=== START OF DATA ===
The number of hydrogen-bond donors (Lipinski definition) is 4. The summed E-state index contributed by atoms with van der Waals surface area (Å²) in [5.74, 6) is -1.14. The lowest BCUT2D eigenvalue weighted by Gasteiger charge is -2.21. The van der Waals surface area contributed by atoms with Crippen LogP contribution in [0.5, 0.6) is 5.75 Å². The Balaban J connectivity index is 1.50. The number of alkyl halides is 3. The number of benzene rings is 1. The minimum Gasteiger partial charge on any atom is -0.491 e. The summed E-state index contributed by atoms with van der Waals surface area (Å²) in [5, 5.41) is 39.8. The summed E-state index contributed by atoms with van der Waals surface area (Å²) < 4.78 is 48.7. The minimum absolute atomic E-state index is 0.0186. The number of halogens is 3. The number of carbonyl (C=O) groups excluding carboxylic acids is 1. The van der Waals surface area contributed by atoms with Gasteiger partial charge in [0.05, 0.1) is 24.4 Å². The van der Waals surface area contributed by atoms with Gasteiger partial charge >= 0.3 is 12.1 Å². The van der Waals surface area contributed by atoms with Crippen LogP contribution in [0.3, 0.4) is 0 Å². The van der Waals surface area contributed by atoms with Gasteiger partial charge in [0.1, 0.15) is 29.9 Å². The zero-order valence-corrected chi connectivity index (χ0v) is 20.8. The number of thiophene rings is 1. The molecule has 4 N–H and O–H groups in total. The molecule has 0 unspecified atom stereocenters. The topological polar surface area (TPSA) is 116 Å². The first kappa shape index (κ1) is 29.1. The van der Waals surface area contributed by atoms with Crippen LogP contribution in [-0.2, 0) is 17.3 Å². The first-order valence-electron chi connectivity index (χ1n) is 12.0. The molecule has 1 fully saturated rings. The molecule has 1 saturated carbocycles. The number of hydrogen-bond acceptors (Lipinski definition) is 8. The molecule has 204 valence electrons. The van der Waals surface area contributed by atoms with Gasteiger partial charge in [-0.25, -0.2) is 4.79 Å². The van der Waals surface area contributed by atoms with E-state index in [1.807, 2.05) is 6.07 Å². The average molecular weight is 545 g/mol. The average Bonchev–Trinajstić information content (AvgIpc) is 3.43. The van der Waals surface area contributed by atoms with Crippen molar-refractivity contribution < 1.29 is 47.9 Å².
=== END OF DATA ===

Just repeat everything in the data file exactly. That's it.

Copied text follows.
The number of hydrogen-bond donors (Lipinski definition) is 4. The summed E-state index contributed by atoms with van der Waals surface area (Å²) in [5.74, 6) is -1.14. The lowest BCUT2D eigenvalue weighted by Gasteiger charge is -2.21. The van der Waals surface area contributed by atoms with Crippen LogP contribution in [0.5, 0.6) is 5.75 Å². The Balaban J connectivity index is 1.50. The number of alkyl halides is 3. The number of benzene rings is 1. The minimum Gasteiger partial charge on any atom is -0.491 e. The summed E-state index contributed by atoms with van der Waals surface area (Å²) in [5, 5.41) is 39.8. The summed E-state index contributed by atoms with van der Waals surface area (Å²) < 4.78 is 48.7. The minimum absolute atomic E-state index is 0.0186. The number of halogens is 3. The number of carbonyl (C=O) groups excluding carboxylic acids is 1. The van der Waals surface area contributed by atoms with Gasteiger partial charge in [0.05, 0.1) is 24.4 Å². The van der Waals surface area contributed by atoms with Gasteiger partial charge >= 0.3 is 12.1 Å². The van der Waals surface area contributed by atoms with Crippen LogP contribution in [0.3, 0.4) is 0 Å². The van der Waals surface area contributed by atoms with Gasteiger partial charge in [0.1, 0.15) is 29.9 Å². The zero-order valence-corrected chi connectivity index (χ0v) is 20.8. The number of thiophene rings is 1. The molecule has 4 N–H and O–H groups in total. The molecule has 0 unspecified atom stereocenters. The topological polar surface area (TPSA) is 116 Å². The first kappa shape index (κ1) is 29.1. The van der Waals surface area contributed by atoms with Crippen LogP contribution in [-0.2, 0) is 17.3 Å². The first-order valence-electron chi connectivity index (χ1n) is 12.0. The molecule has 1 fully saturated rings. The molecule has 1 saturated carbocycles. The number of hydrogen-bond acceptors (Lipinski definition) is 8. The molecule has 204 valence electrons. The van der Waals surface area contributed by atoms with Gasteiger partial charge in [-0.25, -0.2) is 4.79 Å². The van der Waals surface area contributed by atoms with E-state index in [1.807, 2.05) is 6.07 Å². The average molecular weight is 545 g/mol. The average Bonchev–Trinajstić information content (AvgIpc) is 3.43. The van der Waals surface area contributed by atoms with Crippen molar-refractivity contribution < 1.29 is 47.9 Å².